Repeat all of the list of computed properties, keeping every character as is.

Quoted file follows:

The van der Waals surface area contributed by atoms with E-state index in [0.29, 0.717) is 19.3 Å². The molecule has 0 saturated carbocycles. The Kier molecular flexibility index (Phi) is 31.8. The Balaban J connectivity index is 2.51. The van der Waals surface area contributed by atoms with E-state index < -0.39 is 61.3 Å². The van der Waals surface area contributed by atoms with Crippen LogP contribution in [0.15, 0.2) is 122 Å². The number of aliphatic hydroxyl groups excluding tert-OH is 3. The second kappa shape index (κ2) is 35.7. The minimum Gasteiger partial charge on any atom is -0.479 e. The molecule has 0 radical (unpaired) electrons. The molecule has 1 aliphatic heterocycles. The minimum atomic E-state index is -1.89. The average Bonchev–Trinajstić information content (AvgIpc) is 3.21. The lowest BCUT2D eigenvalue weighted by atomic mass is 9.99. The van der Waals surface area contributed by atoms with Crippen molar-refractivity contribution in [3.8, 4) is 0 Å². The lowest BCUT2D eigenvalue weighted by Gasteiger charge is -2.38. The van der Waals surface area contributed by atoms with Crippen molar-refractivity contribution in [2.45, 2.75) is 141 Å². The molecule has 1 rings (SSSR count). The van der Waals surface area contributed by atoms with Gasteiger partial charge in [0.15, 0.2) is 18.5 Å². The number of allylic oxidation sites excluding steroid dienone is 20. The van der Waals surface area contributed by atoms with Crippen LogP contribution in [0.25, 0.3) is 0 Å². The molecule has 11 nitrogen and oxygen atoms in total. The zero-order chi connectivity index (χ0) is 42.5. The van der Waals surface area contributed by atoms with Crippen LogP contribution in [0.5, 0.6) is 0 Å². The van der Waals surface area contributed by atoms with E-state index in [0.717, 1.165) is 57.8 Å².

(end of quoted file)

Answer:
The van der Waals surface area contributed by atoms with E-state index in [0.29, 0.717) is 19.3 Å². The molecule has 0 saturated carbocycles. The Kier molecular flexibility index (Phi) is 31.8. The Balaban J connectivity index is 2.51. The van der Waals surface area contributed by atoms with E-state index < -0.39 is 61.3 Å². The van der Waals surface area contributed by atoms with Crippen LogP contribution in [0.15, 0.2) is 122 Å². The number of aliphatic hydroxyl groups excluding tert-OH is 3. The second kappa shape index (κ2) is 35.7. The minimum Gasteiger partial charge on any atom is -0.479 e. The molecule has 0 radical (unpaired) electrons. The molecule has 1 aliphatic heterocycles. The minimum atomic E-state index is -1.89. The average Bonchev–Trinajstić information content (AvgIpc) is 3.21. The lowest BCUT2D eigenvalue weighted by atomic mass is 9.99. The van der Waals surface area contributed by atoms with Crippen molar-refractivity contribution in [3.8, 4) is 0 Å². The lowest BCUT2D eigenvalue weighted by Gasteiger charge is -2.38. The van der Waals surface area contributed by atoms with Crippen molar-refractivity contribution in [2.45, 2.75) is 141 Å². The molecule has 1 rings (SSSR count). The van der Waals surface area contributed by atoms with Gasteiger partial charge in [0.15, 0.2) is 18.5 Å². The number of allylic oxidation sites excluding steroid dienone is 20. The van der Waals surface area contributed by atoms with Crippen LogP contribution in [0.25, 0.3) is 0 Å². The molecule has 11 nitrogen and oxygen atoms in total. The zero-order chi connectivity index (χ0) is 42.5. The van der Waals surface area contributed by atoms with Crippen LogP contribution in [0.5, 0.6) is 0 Å². The van der Waals surface area contributed by atoms with E-state index in [0.717, 1.165) is 57.8 Å².